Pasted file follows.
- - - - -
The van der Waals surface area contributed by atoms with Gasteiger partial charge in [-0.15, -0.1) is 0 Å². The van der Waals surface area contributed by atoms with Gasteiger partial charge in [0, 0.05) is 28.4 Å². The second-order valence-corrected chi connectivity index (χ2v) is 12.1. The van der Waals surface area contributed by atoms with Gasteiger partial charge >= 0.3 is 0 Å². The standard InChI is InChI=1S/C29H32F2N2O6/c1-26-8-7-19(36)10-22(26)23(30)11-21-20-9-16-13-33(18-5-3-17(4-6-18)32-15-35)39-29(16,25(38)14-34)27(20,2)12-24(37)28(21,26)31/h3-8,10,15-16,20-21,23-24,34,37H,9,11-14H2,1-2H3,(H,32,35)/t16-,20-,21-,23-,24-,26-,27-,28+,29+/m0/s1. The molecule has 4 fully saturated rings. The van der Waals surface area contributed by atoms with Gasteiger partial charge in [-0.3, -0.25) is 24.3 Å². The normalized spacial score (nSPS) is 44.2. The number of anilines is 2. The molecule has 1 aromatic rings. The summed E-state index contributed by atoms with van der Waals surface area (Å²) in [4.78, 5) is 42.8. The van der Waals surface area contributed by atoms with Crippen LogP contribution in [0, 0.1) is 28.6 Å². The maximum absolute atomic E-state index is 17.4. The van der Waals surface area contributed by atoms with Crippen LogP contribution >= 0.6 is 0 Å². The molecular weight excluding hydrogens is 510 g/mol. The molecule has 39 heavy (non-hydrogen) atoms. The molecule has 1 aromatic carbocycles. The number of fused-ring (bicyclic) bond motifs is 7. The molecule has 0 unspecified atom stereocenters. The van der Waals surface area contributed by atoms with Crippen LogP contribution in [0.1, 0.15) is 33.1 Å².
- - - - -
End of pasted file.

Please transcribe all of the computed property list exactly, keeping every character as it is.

The van der Waals surface area contributed by atoms with Gasteiger partial charge in [-0.15, -0.1) is 0 Å². The van der Waals surface area contributed by atoms with Gasteiger partial charge in [0, 0.05) is 28.4 Å². The second-order valence-corrected chi connectivity index (χ2v) is 12.1. The van der Waals surface area contributed by atoms with Gasteiger partial charge >= 0.3 is 0 Å². The standard InChI is InChI=1S/C29H32F2N2O6/c1-26-8-7-19(36)10-22(26)23(30)11-21-20-9-16-13-33(18-5-3-17(4-6-18)32-15-35)39-29(16,25(38)14-34)27(20,2)12-24(37)28(21,26)31/h3-8,10,15-16,20-21,23-24,34,37H,9,11-14H2,1-2H3,(H,32,35)/t16-,20-,21-,23-,24-,26-,27-,28+,29+/m0/s1. The molecule has 4 fully saturated rings. The van der Waals surface area contributed by atoms with Gasteiger partial charge in [-0.3, -0.25) is 24.3 Å². The normalized spacial score (nSPS) is 44.2. The number of anilines is 2. The molecule has 1 aromatic rings. The summed E-state index contributed by atoms with van der Waals surface area (Å²) in [4.78, 5) is 42.8. The van der Waals surface area contributed by atoms with Crippen LogP contribution in [0, 0.1) is 28.6 Å². The maximum absolute atomic E-state index is 17.4. The van der Waals surface area contributed by atoms with Crippen LogP contribution >= 0.6 is 0 Å². The molecular weight excluding hydrogens is 510 g/mol. The molecule has 39 heavy (non-hydrogen) atoms. The molecule has 1 aromatic carbocycles. The number of fused-ring (bicyclic) bond motifs is 7. The molecule has 0 unspecified atom stereocenters. The van der Waals surface area contributed by atoms with Crippen LogP contribution in [0.1, 0.15) is 33.1 Å².